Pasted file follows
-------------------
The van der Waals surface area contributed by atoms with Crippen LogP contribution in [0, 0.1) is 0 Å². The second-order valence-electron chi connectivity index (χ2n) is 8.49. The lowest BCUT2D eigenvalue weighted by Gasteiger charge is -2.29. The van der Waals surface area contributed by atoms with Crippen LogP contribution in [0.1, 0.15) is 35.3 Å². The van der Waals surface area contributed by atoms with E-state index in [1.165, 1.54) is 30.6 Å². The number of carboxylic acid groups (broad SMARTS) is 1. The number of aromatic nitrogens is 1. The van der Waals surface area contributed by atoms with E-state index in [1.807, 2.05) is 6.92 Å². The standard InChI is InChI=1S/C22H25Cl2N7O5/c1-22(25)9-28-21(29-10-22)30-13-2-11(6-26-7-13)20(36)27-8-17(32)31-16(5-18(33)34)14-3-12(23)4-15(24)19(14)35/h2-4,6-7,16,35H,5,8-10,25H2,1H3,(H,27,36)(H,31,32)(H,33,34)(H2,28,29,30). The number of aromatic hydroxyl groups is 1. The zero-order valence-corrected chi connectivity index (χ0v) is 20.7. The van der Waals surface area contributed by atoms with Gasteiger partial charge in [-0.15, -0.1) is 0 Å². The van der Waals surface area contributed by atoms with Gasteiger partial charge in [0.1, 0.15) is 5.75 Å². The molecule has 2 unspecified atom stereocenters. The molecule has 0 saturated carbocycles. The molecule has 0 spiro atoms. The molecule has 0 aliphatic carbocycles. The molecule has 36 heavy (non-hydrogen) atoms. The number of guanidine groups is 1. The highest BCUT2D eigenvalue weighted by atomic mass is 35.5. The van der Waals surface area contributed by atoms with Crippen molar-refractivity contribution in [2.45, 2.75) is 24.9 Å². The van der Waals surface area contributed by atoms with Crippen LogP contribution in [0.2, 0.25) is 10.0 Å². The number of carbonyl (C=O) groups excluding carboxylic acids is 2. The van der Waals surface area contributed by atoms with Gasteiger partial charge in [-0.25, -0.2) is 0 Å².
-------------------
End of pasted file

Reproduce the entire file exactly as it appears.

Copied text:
The van der Waals surface area contributed by atoms with Crippen LogP contribution in [0, 0.1) is 0 Å². The second-order valence-electron chi connectivity index (χ2n) is 8.49. The lowest BCUT2D eigenvalue weighted by Gasteiger charge is -2.29. The van der Waals surface area contributed by atoms with Crippen LogP contribution in [0.1, 0.15) is 35.3 Å². The van der Waals surface area contributed by atoms with E-state index in [1.165, 1.54) is 30.6 Å². The number of carboxylic acid groups (broad SMARTS) is 1. The number of aromatic nitrogens is 1. The van der Waals surface area contributed by atoms with E-state index in [1.807, 2.05) is 6.92 Å². The standard InChI is InChI=1S/C22H25Cl2N7O5/c1-22(25)9-28-21(29-10-22)30-13-2-11(6-26-7-13)20(36)27-8-17(32)31-16(5-18(33)34)14-3-12(23)4-15(24)19(14)35/h2-4,6-7,16,35H,5,8-10,25H2,1H3,(H,27,36)(H,31,32)(H,33,34)(H2,28,29,30). The number of aromatic hydroxyl groups is 1. The zero-order valence-corrected chi connectivity index (χ0v) is 20.7. The van der Waals surface area contributed by atoms with Gasteiger partial charge in [-0.15, -0.1) is 0 Å². The van der Waals surface area contributed by atoms with Gasteiger partial charge in [0.1, 0.15) is 5.75 Å². The molecule has 2 unspecified atom stereocenters. The molecule has 0 saturated carbocycles. The molecule has 0 spiro atoms. The molecule has 0 aliphatic carbocycles. The molecule has 36 heavy (non-hydrogen) atoms. The number of guanidine groups is 1. The highest BCUT2D eigenvalue weighted by atomic mass is 35.5. The van der Waals surface area contributed by atoms with Crippen molar-refractivity contribution in [2.45, 2.75) is 24.9 Å². The van der Waals surface area contributed by atoms with Crippen LogP contribution in [0.2, 0.25) is 10.0 Å². The number of carbonyl (C=O) groups excluding carboxylic acids is 2. The van der Waals surface area contributed by atoms with Gasteiger partial charge in [-0.25, -0.2) is 0 Å².